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Hoback v. City of Chattanooga
United States Court of Appeals for the Sixth Circuit
2013 WL 6698042 (2013)
In 2000, Michael Hoback (plaintiff) was hired by the City of Chattanooga (the city) (defendant) as a police officer. Hoback later enlisted in the United States Military and served in Iraq for over a year. Hoback returned to work in 2005 after being diagnosed by the Veterans Administration (VA) with post-traumatic stress disorder (PTSD). In 2009, a doctor at the VA attempted to have Hoback involuntarily committed after Hoback embellished the extent of his suicidal thoughts in an attempt to receive more benefits. Hoback spent one night at the hospital before being released. When the city learned of the attempted commitment, Hoback was placed on administrative leave and subjected to psychological testing. The city’s psychologist determined that Hoback could not safely perform his job due to his PTSD. The city told Hoback to take leave or apply for another job. Hoback obtained a second opinion, and the second doctor found that Hoback could return to his job, as long as he was monitored. Hoback was subsequently fired and later obtained a third evaluation. The third doctor found Hoback’s PTSD to be in remission and found Hoback to be fit for duty. The third doctor concluded that Hoback’s suicidal ideations were an attempt to receive more disability benefits. Hoback sued the city for violations of the Americans with Disability Act (ADA) and Rehabilitation Act. The district court denied the city’s motions for summary judgment and judgment as a matter of law. The case went to trial, and the jury awarded Hoback backpay, front pay, and damages for emotional distress. The city filed a motion requesting reduction in the amount of damages. The court granted a partial reduction for the backpay award. The city appealed all other orders to the Sixth Circuit Court of Appeals, arguing that Hoback’s receipt of disability benefits and false statements to increase the amount of Hoback’s benefits made Hoback incapable of performing his job.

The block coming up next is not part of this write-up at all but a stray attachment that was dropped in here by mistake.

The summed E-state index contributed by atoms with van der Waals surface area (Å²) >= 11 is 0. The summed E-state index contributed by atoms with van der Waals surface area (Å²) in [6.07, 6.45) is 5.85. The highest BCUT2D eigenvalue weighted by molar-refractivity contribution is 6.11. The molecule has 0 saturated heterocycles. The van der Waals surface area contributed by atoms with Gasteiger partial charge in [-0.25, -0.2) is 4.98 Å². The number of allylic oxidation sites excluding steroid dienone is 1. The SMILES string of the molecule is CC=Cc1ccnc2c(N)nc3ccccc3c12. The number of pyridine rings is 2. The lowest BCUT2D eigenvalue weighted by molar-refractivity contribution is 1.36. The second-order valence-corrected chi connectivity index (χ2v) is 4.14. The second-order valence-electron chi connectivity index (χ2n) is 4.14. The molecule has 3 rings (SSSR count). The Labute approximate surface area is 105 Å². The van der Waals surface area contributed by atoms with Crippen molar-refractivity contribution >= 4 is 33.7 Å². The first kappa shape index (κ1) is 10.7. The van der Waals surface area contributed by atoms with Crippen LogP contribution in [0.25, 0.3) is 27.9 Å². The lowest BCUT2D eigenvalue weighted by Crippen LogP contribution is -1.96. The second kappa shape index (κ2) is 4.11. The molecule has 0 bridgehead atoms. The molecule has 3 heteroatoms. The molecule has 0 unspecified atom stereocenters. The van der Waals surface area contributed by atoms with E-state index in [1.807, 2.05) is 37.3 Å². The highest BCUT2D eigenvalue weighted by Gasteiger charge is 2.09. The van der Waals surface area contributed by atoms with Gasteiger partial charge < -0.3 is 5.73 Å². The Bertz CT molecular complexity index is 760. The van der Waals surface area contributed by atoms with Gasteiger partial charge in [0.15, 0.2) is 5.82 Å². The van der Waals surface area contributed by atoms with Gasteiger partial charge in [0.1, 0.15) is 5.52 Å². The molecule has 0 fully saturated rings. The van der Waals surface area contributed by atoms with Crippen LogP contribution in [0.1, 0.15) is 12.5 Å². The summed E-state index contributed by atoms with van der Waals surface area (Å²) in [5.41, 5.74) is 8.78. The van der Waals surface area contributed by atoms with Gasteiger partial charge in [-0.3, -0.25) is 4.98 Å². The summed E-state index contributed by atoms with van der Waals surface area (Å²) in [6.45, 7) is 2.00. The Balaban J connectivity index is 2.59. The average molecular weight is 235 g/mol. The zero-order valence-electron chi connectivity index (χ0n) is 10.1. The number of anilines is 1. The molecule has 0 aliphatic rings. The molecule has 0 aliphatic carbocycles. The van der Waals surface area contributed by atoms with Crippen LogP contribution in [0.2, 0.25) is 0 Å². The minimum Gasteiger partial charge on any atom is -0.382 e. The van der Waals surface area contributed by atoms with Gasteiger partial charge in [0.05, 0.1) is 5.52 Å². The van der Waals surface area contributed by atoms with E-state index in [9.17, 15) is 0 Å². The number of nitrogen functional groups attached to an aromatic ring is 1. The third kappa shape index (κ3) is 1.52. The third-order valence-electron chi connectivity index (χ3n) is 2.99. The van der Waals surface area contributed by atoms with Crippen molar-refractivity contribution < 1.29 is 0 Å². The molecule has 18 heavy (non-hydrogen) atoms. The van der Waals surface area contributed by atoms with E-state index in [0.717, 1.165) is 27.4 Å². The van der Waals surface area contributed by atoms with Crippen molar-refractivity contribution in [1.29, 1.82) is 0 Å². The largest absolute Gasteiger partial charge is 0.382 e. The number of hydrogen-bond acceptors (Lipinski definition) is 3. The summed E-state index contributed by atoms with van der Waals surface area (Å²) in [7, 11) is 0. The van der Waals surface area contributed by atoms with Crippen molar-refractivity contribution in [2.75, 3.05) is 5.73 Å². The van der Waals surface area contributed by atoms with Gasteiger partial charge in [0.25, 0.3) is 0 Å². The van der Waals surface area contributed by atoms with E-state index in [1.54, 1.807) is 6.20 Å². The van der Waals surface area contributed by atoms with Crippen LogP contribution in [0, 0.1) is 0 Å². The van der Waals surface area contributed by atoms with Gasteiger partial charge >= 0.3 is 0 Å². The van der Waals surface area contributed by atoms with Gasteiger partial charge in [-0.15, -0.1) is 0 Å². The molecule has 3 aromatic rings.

Rule of Law
Holding and Reasoning (Smith Gibbons, J.)
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